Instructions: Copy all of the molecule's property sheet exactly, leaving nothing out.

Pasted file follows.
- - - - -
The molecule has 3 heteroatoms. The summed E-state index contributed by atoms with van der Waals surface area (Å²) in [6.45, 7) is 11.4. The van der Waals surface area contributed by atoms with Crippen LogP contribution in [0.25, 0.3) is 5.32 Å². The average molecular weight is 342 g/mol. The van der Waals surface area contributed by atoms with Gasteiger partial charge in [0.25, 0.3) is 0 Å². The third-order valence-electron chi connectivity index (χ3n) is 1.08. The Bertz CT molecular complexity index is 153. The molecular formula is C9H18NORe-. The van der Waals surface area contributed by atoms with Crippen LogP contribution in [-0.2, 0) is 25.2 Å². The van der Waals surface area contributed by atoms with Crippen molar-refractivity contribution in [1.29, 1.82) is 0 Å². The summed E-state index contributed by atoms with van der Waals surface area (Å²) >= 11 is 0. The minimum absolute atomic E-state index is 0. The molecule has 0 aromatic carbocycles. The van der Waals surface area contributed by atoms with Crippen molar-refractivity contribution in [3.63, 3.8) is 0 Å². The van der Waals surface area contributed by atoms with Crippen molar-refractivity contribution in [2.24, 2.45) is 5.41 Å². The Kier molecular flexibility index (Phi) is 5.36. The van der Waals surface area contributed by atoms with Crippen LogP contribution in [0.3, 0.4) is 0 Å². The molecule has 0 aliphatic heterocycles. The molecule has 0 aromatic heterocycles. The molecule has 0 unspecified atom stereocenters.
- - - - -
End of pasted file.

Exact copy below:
The molecule has 3 heteroatoms. The summed E-state index contributed by atoms with van der Waals surface area (Å²) in [6.45, 7) is 11.4. The van der Waals surface area contributed by atoms with Crippen LogP contribution in [0.25, 0.3) is 5.32 Å². The average molecular weight is 342 g/mol. The van der Waals surface area contributed by atoms with Gasteiger partial charge in [0.25, 0.3) is 0 Å². The third-order valence-electron chi connectivity index (χ3n) is 1.08. The Bertz CT molecular complexity index is 153. The molecular formula is C9H18NORe-. The van der Waals surface area contributed by atoms with Crippen LogP contribution in [-0.2, 0) is 25.2 Å². The van der Waals surface area contributed by atoms with Crippen molar-refractivity contribution in [1.29, 1.82) is 0 Å². The summed E-state index contributed by atoms with van der Waals surface area (Å²) >= 11 is 0. The minimum absolute atomic E-state index is 0. The molecule has 0 aromatic carbocycles. The van der Waals surface area contributed by atoms with Crippen molar-refractivity contribution in [3.63, 3.8) is 0 Å². The van der Waals surface area contributed by atoms with Crippen molar-refractivity contribution in [2.24, 2.45) is 5.41 Å². The Kier molecular flexibility index (Phi) is 5.36. The van der Waals surface area contributed by atoms with Crippen LogP contribution in [0.3, 0.4) is 0 Å². The molecule has 0 aliphatic heterocycles. The molecule has 0 aromatic heterocycles. The molecule has 0 unspecified atom stereocenters.